The Auburn City Council will hold a special meeting Monday where October 12, 2020, will be proclaimed Indigenous Peoples’ Day in Auburn. Auburn Councilmember Chris Stearns, the first Native American to serve on the Auburn City Council, shares his thoughts on the proclamation:
I am so proud that our city, the City of Auburn, is choosing to honor and recognize Monday, October 12, 2020, as Indigenous Peoples’ Day. In doing so, Auburn joins over 130 cities and states across our nation that recognize Indigenous Peoples’ Day. We are blessed in Auburn to share land and history with our neighbors, the Muckleshoot Tribe, and the Muckleshoot people, as well as the many Salish nations in the surrounding region. And I am grateful to Auburn Mayor Nancy Backus for proclaiming this Monday as Indigenous Peoples’ Day – the first, but not last, in our city’s history.
Today there are 574 federally recognized Indian nations in the United States, of which 29 are in Washington State. These tribes are sovereign nations, and their members are citizens of their own tribe, citizens of the state they live in, and, since 1924, citizens of the United States. Indigenous peoples have stewarded the land, created thriving cultures, and governed themselves in North America for tens of thousands of years.
According to the U.S. Census, there are 6.9 million Native Americans living in the United States, which is about 2% of the country’s total population.
Yet Native American people have had to overcome wars, disease, forced relocations, and even federal programs intended to terminate their tribal status. My own mother was part of the federal relocation program in the 1960s which moved Native people away from their reservations and into large cities with the goal of assimilating them into a non-Indian culture. As a Navajo teenager, she moved from a small village on the Navajo reservation to Los Angeles.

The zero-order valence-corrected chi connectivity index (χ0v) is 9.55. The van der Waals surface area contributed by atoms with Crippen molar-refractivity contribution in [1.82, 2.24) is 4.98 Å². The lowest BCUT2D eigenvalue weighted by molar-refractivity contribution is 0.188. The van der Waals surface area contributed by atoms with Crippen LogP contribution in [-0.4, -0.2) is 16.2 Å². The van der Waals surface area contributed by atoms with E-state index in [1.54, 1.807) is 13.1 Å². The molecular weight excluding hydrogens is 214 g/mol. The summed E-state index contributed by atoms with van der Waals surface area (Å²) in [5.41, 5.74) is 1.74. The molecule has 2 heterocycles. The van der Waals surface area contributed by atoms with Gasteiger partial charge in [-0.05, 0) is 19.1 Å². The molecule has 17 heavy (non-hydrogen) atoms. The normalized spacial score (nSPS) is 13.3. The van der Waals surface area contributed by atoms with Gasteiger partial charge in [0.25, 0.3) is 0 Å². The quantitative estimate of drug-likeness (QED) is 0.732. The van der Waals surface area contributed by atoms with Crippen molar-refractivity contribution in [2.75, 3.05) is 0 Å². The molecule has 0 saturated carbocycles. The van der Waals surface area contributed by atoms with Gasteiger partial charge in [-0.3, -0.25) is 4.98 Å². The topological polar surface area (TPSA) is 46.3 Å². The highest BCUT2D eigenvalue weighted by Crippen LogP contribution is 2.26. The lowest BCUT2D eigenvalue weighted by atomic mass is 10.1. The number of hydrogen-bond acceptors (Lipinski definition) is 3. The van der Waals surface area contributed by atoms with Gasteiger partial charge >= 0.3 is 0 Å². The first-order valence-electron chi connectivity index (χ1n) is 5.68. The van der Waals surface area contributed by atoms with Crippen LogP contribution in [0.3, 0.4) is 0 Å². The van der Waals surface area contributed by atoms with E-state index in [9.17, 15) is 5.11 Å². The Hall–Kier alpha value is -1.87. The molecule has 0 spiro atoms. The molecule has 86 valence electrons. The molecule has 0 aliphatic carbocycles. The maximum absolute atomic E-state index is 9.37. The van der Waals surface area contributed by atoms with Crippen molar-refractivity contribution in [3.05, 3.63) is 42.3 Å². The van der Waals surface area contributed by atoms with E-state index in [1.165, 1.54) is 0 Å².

Here in our state, Native peoples have had to fight to preserve their right to fish and hunt. To many, Native Americans remain an invisible and poorly understood people.
And that is why Indigenous Peoples’ Day is so important. It pushes back on this invisibility. People of all ages and cultures can celebrate Native peoples and honor our culture, history, and achievements in a dignified way. We can honor the achievements of those who fought to preserve tribal treaty rights to salmon fishing in Washington, and of those young leaders who traveled from Washington to Standing Rock to fight for the environment.
This is the day in which we all can take time to better understand our Native neighbors in the region and the nation and ask ourselves: how can I be a better friend, neighbor, and ally to them.
Let’s ask ourselves how we can learn more about the proud culture and traditions of the Muckleshoot people. Let’s learn more about the amazing Tribal Canoe Journey which takes place over two months each summer and brings together over 100 canoe families from tribes in Washington, Oregon, British Columbia, California and Alaska. In 2022, the Canoe Journey will culminate on Muckleshoot lands with a great feast and celebration that will last over a week.
I hope that once this terrible pandemic ends, we can celebrate future Indigenous Peoples’ Days in Auburn with ceremonies, symposiums, concerts, lectures, art, food, and rallies.
On Monday, I believe with all my heart that we will be a stronger community and better souls for it. And while we are celebrating indigenous history and achievements, let’s remember that Indigenous People’s Day is really about the future. A future built on the resilience and strength of our ancestors and elders. A future built on the optimism and imagination of our youth. And a future in which we know that we are bound together by a common concern for one other. As the great Chief Seattle said, “This we know, all things are connected like the blood which unites one family. All things are connected.”